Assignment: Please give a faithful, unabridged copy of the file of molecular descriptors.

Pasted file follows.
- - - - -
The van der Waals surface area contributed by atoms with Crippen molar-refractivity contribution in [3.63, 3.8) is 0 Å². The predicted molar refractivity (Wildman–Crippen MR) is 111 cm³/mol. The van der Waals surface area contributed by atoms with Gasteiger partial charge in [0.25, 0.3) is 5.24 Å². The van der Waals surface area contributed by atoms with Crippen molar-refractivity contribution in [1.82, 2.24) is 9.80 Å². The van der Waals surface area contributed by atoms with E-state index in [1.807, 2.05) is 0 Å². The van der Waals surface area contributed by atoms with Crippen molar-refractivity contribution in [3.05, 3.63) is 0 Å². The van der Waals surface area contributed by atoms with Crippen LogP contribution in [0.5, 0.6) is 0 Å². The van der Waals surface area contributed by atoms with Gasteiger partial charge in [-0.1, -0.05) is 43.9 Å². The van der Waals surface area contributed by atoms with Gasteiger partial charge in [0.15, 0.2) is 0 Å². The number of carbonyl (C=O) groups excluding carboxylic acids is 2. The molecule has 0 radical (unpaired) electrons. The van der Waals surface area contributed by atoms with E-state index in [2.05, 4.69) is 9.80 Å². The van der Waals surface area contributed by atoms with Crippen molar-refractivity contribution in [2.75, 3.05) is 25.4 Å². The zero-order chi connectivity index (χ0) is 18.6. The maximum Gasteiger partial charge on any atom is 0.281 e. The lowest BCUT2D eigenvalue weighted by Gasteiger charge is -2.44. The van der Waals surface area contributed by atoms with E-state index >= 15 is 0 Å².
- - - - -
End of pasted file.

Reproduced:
The van der Waals surface area contributed by atoms with Crippen molar-refractivity contribution in [3.63, 3.8) is 0 Å². The predicted molar refractivity (Wildman–Crippen MR) is 111 cm³/mol. The van der Waals surface area contributed by atoms with Gasteiger partial charge in [0.25, 0.3) is 5.24 Å². The van der Waals surface area contributed by atoms with Crippen molar-refractivity contribution in [1.82, 2.24) is 9.80 Å². The van der Waals surface area contributed by atoms with E-state index in [1.807, 2.05) is 0 Å². The van der Waals surface area contributed by atoms with Crippen molar-refractivity contribution in [3.05, 3.63) is 0 Å². The van der Waals surface area contributed by atoms with Crippen LogP contribution in [0.5, 0.6) is 0 Å². The van der Waals surface area contributed by atoms with Gasteiger partial charge in [-0.1, -0.05) is 43.9 Å². The van der Waals surface area contributed by atoms with Gasteiger partial charge in [0.15, 0.2) is 0 Å². The number of carbonyl (C=O) groups excluding carboxylic acids is 2. The molecule has 0 radical (unpaired) electrons. The van der Waals surface area contributed by atoms with E-state index in [2.05, 4.69) is 9.80 Å². The van der Waals surface area contributed by atoms with Crippen molar-refractivity contribution in [2.75, 3.05) is 25.4 Å². The zero-order chi connectivity index (χ0) is 18.6. The maximum Gasteiger partial charge on any atom is 0.281 e. The lowest BCUT2D eigenvalue weighted by Gasteiger charge is -2.44. The van der Waals surface area contributed by atoms with E-state index >= 15 is 0 Å².